Strategic Lawsuits Against Public Participation (otherwise known as "SLAPP" suits) are more prevalent than ever given the ease of communication and multitude of platforms available for getting messages out. They are gaining even more notoriety in the presidential election since candidate Donald Trump vowed to "open up" the current libel laws to further protect him from facing public criticism.
Early 2016 was eventful for observers of media-related trials. In Florida, Terry Bollea (whose wrestling name is Hulk Hogan) obtained a massive $140 million verdict against Gawker Media and its CEO for the publication of a portion of what Bollea testified was an illegally made adult tape. And in Tennessee, Erin Andrews, an ESPN sports commentator, won a $55 million verdict against the operator of a Nashville hotel and the man that illegally videotaped her in her hotel room. Although the cases have significant differences, both trials are tremendously interesting and have at least one lesson in common.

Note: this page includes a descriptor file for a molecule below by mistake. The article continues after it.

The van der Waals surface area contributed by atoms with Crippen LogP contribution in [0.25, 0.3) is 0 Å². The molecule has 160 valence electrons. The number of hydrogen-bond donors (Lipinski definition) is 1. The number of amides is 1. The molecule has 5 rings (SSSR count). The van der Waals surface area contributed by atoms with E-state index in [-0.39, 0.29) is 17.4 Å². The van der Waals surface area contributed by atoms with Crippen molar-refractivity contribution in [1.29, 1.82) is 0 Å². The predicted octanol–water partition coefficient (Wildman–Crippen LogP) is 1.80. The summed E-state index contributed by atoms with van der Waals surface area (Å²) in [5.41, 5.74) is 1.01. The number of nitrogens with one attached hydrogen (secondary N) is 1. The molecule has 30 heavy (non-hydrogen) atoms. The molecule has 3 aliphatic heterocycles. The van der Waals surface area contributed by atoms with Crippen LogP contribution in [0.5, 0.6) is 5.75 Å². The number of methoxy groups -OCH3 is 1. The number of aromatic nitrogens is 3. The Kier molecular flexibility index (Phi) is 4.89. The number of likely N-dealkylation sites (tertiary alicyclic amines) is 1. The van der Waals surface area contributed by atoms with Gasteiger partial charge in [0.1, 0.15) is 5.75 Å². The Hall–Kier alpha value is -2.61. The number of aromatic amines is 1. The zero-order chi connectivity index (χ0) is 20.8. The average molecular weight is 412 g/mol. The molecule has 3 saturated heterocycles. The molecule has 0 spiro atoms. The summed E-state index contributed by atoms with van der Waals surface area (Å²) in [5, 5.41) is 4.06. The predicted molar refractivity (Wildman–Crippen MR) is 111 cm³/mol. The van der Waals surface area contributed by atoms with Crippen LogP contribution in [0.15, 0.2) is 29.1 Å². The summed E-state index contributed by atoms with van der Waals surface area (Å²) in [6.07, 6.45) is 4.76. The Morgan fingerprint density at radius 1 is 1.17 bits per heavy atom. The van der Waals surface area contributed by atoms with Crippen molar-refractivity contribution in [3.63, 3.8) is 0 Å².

In today's political climate, it is a rare topic that enjoys unanimous support in Congress. Yet that is exactly the case, at least in the Senate, when it comes to the "FOIA Improvement Act of 2016," a bill amending the federal Freedom of Information Act and which the United States Senate passed by unanimous consent on March 15, 2016. The White House announced the same day that President Obama would sign the bill if it reaches his desk in the form which passed the Senate.
The fallout from the U.S. Supreme Court's decision in American Broadcasting Companies, Inc. v. Aereo, Inc. remains unsettled almost two years after the ruling. Although Aereo itself shut down and declared bankruptcy shortly after the Supreme Court's decision, FilmOn – an Aereo competitor – continues the fight.
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